A 2008 research study by the Vancouver Police Department found that more than one-third of all calls for Vancouver Police involve people with mental health issues. In the Downtown Eastside, it increases to almost one in every two calls. A CMHA BC Division study found that over 30% of people came into contact with police during their first experience trying to access mental health care in BC.
- Crisis Intervention Policy for Police Working with People with Mental Illness/Concurrent Disorder (975 Kb PDF)
- CMHA BC Submission to the Braidwood Inquiry into the use of Tasers (2008)
Crisis Intervention Team (CIT) Program
The Crisis Intervention Team (CIT) model, developed in Memphis in 1988, is recognized as a gold standard in the United States in police response to persons in mental health crisis. This model has been adapted and improved in some areas of BC through a community-based training and post-training liaison development model engaging a range of community first responders.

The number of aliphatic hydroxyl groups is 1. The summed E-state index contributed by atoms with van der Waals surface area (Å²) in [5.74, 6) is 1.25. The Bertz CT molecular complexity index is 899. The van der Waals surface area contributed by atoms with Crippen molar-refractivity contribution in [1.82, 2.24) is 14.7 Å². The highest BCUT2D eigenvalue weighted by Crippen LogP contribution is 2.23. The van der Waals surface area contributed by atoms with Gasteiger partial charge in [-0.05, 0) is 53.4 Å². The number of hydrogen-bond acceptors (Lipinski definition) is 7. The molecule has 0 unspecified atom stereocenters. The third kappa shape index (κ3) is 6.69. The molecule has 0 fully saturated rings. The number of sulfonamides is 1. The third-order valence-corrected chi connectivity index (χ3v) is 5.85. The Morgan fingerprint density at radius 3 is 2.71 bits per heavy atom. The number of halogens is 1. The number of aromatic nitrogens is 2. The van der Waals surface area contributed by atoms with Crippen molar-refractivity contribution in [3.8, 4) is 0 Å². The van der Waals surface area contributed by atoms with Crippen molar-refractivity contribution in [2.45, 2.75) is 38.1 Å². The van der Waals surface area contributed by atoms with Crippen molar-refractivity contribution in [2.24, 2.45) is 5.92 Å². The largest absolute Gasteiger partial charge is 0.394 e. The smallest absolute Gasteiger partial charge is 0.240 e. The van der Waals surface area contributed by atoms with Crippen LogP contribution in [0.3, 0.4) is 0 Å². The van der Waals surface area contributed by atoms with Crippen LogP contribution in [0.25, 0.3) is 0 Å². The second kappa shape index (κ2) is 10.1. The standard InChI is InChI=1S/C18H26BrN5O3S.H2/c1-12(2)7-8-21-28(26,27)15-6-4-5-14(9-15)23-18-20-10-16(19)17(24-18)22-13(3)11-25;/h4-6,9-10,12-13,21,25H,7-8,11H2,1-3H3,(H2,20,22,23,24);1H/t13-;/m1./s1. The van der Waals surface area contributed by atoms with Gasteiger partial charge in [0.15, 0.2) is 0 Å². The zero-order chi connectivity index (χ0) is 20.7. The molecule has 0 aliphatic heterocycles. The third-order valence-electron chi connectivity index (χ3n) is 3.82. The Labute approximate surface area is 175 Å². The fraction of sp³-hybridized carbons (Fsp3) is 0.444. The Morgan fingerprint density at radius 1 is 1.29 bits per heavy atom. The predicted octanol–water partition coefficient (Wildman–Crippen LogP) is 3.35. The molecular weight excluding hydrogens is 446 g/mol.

- Overview of CIT (217 Kb PDF)
- Statement in Principle: Mandatory Mental Health Training for Law Enforcement (269 Kb PDF)
- Policy Statement: Best Practices in Mental Health Training for Law Enforcement (86 Kb PDF)
BC Association of Chiefs of Police
The BC Association of Chiefs of Police at a meeting in Victoria BC on November 20, 2008 unanimously passed the following motion:
“That the BC Association of Chiefs of Police (BCACP) recognize that mental health issues are a serious societal issue; and further that the BCACP support in principle an inter-agency, inter-disciplinary approach to dealing with mental health issues and further that, increasing awareness and skills throughout the province amongst public safety and health agencies is vital. Finally, a copy of this resolution is provided to Police Services Division for furtherance to our Minister of Public Safety for distribution to other applicable Ministers.”